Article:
I’m usually not much of a bar guy, but I’m a total sucker for a trivia contest. Last week a group of us went to the Kangaroo and Kiwi Pub for the trivia, and lost. That colors my opinion of the place. A perfect trivia contest has a nice blend of categories: current events, history, sports, literature, geography, science, movies and pop culture, etc. Bad trivia is when the questions are too concentrated on one topic, or just too trivial. By this standard, the K & K gets a C.

Anyway, I was going to write a nice post about how hard it is to find quiz nights, since as of last Wednesday there was no good resource for finding them. But all that has changed. The Seattle Times scooped my post, and solved the problem. It would still be great if someone would actually rate the best and the worst quiz nights, but at least now you can see when and where to find them.

Le P…

February 8, 2007

Two French bistros, a few blocks apart, worlds different.

Le Pichet on Urbanspoon Le P'tit Bistro on Urbanspoon

Le Pichet looks exactly like we dream a French bistro should – charming setting, adorable little pitchers of wine, a chalkboard. Le P’tit Bistro, on the other hand, is what you really get in France. It’s not a precious, pretty, perfect kind of place. It’s small, simple, a little sparse. It feels like someone forgot to tell them that they’re in Belltown. The food is the kind of thing you’d find in a hole in the wall in France, too. Delicious dressings and sauces, but then everything gets a little pile of canned corn and sliced tomatoes.

I’m not sure which of the two I like better, but by chance I got to eat at both of them in the past week.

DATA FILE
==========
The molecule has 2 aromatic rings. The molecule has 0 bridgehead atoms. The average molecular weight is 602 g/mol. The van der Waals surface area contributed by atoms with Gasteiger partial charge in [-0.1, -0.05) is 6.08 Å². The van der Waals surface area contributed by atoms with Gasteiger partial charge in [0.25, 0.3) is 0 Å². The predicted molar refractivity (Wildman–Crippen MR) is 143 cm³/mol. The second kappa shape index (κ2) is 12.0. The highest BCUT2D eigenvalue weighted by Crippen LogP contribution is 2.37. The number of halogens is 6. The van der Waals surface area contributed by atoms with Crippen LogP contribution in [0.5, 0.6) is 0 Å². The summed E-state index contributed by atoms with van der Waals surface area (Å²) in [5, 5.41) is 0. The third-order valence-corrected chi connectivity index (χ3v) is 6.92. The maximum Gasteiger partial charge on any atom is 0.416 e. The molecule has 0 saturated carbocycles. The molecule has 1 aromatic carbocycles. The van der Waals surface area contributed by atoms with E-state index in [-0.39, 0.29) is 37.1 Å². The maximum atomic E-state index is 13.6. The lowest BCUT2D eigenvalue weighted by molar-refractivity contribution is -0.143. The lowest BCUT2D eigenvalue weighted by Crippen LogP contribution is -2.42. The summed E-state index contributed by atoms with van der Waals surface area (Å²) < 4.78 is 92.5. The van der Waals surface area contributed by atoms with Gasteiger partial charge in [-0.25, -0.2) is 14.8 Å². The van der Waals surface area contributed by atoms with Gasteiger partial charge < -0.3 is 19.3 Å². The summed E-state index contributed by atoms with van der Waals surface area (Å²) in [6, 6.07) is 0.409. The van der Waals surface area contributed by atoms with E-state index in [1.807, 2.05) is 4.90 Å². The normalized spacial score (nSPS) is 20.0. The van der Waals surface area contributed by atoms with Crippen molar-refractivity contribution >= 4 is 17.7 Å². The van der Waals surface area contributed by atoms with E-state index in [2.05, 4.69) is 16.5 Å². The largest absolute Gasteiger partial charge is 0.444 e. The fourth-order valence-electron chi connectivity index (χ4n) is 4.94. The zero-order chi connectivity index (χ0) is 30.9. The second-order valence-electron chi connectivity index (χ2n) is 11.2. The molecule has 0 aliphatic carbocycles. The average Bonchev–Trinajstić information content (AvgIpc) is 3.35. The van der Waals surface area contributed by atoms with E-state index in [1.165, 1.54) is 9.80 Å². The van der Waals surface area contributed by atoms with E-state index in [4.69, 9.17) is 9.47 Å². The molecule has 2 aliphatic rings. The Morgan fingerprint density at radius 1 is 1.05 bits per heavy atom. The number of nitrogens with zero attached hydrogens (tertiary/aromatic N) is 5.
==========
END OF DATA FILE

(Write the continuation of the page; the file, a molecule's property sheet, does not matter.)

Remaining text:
We had a “business” lunch at Le Pichet with Anna from Citysearch. I had the (French) onion soup, Anna had a salad with quail and avocados, and Adam had a salad with eggs and a hard boiled egg. It looked more interesting than it sounds. My soup was good and solid, but on scale of French onion soup it fell a little short. The toast was a little insubstantial, the broth not quite salty enough, the onions not quite carmelized enough, and the cheese not quite rich enough. Good not great. The quail, on the other hand, was great. I didn’t try Adam’s food.

Onion soup

My soup

Quail salad

Anna’s quail

Egg salad

Adam’s apple (and egg) salad


We went to Le P’tit Bistro for dinner. We started with chevre chaud – simple but tasty – and mussels. I had the duck in wonderful a green peppercorn sauce, with yams and apples. And more canned corn and tomatoes, of course, which doesn’t do much for me. The duck was succulent, the sauce wonderful. The apples were good but the yams undercooked.After we’d ordered, my wife noticed there was a whole side of the menu devoted to crepes, savory and sweet. This seems like the kind of place that would do crepes right. Worth a trip back to find out.

Chevre chaud

Chevre chaud

Mussels

The mussels

The duck

The duck

Monsoon

February 6, 2007

It’s nice to walk away from a meal with unqualified happiness. We went to Monsoon the other night. Wow, what fun.

Two pieces of advice. First, order family-style. There are just too many flavors worth trying.

Second, order the catfish claypot. The thick gooey sauce that’s left over in the pot when you’ve eaten every scrap of solid food is so good you will burn your fingers scraping it out. On a table heaping with wonderful food, this was the standout.

We also had the dungeness crab and shrimp spring rolls (delicious), the drunken chicken (ditto), scallops (good), a salad with palmellos and candied walnuts in sesame oil (yum), snap peas with oyster mushrooms (crisp and tasty) and tofu with shiitake mushrooms (tofu ho hum, sauce exceptional). Incidentally, shiitakes are a particularly mushroom. And cultivators simulate thunder and lightning to make them grow properly.

Sadly my camera was at home collecting dust. Fortunately our friends had a camera phone. A different style of food photography – these shots look like they were taken through the warm, happy buzz of great food and wine.

Monsoon catfish claypot

That’s the catfish there on the left side of my plate.

Dungeness crab and shrimp spring rolls

Fantastic spring rolls – they tasted better than this looks.

Palmello salad

A tasty salad.

Monsoon on Urbanspoon